Change often only happens when we want it too. If you procrastinate, you will be putting of inevitable. The danger is we may be wasting precious time in our lives being unhappy when we could turn it all around by embracing change.

  1. Be open-minded

Your mind works best when it is open. As Frank Zappa says ‘Your mind is like a parachute. It doesn’t work, if it isn’t open’. Sometimes we can drag the baggage of the past and superimpose it on to situations without being open-minded and taking a fresh perspective. One thing I hear from clients who resist change is ‘Well we tried that before and it didn’t work’ You need to remember every situation is different, and just because something different work last time, it does not mean it will not work next time. Give it another go with an open mind without the expectation that it will fail.

  1. Prepare your emotions

Accept the fact that you may be emotional during the change process. Change may make you feel unhappy, fearful, insecure, unsettled, frustrated. On the other side of the table, however, you may feel enthusiastic, elated, delighted and excited. Any of those emotions will have an impact on your energy levels so it is really important to prepare yourself.

  1. Relax and go with the flow

Sometimes change happens and we have absolutely no control over it whatsoever. When this happens you have to choose how you are going to respond. If you resist change and remain rigid and inflexible it will be a lot more difficult and even painful. Going with the flow sometimes is the best approach.

  1. Be positive

Having a positive attitude about change is the right mindset to cultivate. If we go into the change situation believing that it is negative then we are more likely to experience negative outcomes. Whilst it is important to understand some of the risks and pitfalls involved it is also important to focus on positive outcomes.

  1. Keep some familiarity in your life.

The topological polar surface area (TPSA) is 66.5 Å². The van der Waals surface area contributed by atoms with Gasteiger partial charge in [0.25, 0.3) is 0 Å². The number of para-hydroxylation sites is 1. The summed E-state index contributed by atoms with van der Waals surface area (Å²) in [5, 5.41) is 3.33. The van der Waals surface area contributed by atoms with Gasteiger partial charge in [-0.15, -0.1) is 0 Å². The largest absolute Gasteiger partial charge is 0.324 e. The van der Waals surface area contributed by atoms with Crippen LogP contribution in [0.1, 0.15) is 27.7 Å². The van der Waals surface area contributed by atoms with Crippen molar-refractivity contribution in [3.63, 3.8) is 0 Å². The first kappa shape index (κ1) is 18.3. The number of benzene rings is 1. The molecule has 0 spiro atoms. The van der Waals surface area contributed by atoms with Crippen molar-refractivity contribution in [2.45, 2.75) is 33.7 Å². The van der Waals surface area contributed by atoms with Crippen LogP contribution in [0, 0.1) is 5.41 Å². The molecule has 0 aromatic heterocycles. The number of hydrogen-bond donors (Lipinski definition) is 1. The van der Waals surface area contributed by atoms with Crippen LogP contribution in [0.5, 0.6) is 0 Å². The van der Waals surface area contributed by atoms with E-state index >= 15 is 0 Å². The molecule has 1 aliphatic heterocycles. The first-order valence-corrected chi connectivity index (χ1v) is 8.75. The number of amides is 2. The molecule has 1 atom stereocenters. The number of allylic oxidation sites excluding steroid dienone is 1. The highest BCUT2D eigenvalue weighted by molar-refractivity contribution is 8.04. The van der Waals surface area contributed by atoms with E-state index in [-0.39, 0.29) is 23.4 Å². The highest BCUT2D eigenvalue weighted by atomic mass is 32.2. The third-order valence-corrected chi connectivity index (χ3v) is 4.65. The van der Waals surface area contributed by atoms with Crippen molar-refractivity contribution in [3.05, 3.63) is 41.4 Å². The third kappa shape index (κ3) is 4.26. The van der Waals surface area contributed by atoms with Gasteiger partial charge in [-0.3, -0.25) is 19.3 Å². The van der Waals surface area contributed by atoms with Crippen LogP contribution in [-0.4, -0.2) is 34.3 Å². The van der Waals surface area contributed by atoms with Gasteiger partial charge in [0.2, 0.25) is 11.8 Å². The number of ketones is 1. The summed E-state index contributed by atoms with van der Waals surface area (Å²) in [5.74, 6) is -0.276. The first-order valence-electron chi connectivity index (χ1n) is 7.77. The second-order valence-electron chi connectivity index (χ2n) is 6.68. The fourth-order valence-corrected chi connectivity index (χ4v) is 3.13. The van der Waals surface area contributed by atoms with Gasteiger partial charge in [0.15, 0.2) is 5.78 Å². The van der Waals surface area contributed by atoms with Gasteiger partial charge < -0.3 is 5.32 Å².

Understandably changing everything sends people into panic as it threatens to destabilise their world. If you are embarking on a major change, then keep up as many familiar things that feel comfortable to you. This will help remind you that there are things in your life that do not need changing, and how much is in your life that isn’t changing. For example, sticking to same routine or seeing friends you normally see. You can then reassure yourself that not everything has to change just because some things have.

  1. Challenge your perspective

Sometimes the way we view a situation can be very narrow because we are perceiving it through our own filter, and will perhaps benchmark it against our previous experiences. It is important to really examine and look at the situation from all angles. Be careful not to get yourself stuck up a one-way street with your thinking. There is always another angle and another perspective.

 

As a summary when thinking about change:

  • Understand why the change in your life is happening
  • Actively seek out the opportunities this will bring
  • Be positive and open minded
  • Understand your emotions around change
  • Take responsibility for your reactions and choices.

 

Do you resist change? Will any of the above tips will help you to adapt to change?

What I’ve learnt on my journey with grief

Grief journey